Equipment Recs - Sheeters or Presses

Discussion in 'The Think Tank' started by hotsawce, May 15, 2017.

  1. hotsawce

    hotsawce Member

    Jul 13, 2015
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    I am looking to roll out thin, consistent, round skins and wanted to know if anyone could recommend a reasonably priced sheeter or press. I am not looking to define an edge on the crust. My dough bakes up similarly to pita at high temperatures (largely due to the thinness.)

    Two stage sheeters look nice but I've seen some where the doughs don't always come out round.

    Presses seem to be more pricey, and it looks like only the more expensive ones can be used without oil.

    Doesn't have to be a brand name or a Doyon; if it's an off brand that works well I'm fine with that.
  2. Steve

    Steve Active Member

    Oct 25, 2014
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    We use Somerset in our two shops. Haven't had any issues with them *Knock on wood* in 7 years for the one and 2.5 years for the other. Very consistent. Last saw them priced for about $3400

    Sent from my iPhone using Tapatalk
  3. George Mills

    George Mills Well-Known Member

    Feb 25, 2007
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    Livonia MI
    Sheeters are not designed to produce round product Usually the dough is run through the first roller then turned 90 degrees and run through the second roller. Then the final forming is done by hand.
    Somerset is an excellent sheeter. we have hundreds of pizza shops that use them.
    George Mills
    Joe likes this.
  4. Tom Lehmann

    Tom Lehmann Well-Known Member

    Jun 13, 2006
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    George is "spot-on", all of the dough sheeters that I've ever used required a minimum of three passed to get something even close to resembling round, like George said, as the dough is removed from the sheeter after the last pass it is manually stretched into a circle. Dough presses, especially those with a heated head or both heated head and platen will press a dough ball out to a reasonably round circle IF the dough is properly formulated for the hot press. When making your decision keep in mind that presses do not perform very well with low absorption doughs, they like a soft and extensible dough (think high absorption and reducing agents) where as sheeters perform best with lower absorption doughs. Due to their very low absorption, doughs for cracker and thin crispy type crusts are best made using a dough sheeter, most will agree that for these types of doughs a sheeter is the only practical method for opening the dough into a skin. Some time ago I wrote an article (In Lehmann's Terms) where the different methods for opening the dough into a skin were discussed in detail including how the method used for opening the dough impacts the finished chust. This article should be available in the PMQ archives.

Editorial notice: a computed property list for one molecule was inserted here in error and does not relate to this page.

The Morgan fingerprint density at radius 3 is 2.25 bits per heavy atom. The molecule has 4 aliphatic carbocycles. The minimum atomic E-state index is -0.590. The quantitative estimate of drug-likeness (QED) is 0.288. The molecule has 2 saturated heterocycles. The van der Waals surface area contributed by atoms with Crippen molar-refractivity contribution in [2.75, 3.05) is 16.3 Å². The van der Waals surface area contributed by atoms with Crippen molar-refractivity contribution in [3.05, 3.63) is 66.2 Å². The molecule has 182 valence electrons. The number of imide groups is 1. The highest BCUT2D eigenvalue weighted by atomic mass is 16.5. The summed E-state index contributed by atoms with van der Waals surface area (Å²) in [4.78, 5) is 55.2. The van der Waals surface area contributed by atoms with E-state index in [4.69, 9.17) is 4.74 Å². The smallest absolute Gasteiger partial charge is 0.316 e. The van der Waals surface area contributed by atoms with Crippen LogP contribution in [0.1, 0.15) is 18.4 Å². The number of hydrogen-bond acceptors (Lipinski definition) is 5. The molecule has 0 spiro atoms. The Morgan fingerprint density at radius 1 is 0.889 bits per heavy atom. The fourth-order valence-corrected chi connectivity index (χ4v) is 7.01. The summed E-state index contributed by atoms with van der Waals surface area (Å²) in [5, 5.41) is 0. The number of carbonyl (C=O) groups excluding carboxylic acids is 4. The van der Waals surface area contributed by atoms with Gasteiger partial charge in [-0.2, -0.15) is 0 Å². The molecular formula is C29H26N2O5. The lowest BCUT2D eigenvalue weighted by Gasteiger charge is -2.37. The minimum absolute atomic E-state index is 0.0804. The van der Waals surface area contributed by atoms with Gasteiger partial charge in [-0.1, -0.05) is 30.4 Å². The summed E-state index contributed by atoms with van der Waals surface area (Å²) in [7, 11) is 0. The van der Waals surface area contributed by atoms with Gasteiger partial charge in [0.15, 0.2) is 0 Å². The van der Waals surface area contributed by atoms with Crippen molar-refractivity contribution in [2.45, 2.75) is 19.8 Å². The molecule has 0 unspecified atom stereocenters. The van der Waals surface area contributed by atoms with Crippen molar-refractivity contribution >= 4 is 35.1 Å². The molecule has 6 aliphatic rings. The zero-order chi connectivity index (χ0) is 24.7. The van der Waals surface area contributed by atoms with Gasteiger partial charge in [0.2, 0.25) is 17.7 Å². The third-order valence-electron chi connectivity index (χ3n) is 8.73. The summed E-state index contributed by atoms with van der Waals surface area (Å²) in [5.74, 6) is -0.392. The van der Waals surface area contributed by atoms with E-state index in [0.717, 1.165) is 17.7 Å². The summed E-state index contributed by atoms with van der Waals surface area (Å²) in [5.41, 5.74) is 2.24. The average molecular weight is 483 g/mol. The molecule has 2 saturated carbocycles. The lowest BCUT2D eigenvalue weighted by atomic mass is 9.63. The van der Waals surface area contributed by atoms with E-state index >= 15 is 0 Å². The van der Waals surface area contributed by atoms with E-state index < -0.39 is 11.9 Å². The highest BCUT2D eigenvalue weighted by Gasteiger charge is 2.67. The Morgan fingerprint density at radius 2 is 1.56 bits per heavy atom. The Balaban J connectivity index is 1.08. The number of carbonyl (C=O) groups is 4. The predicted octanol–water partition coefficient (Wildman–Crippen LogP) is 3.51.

Tom Lehmann/The Dough Doctor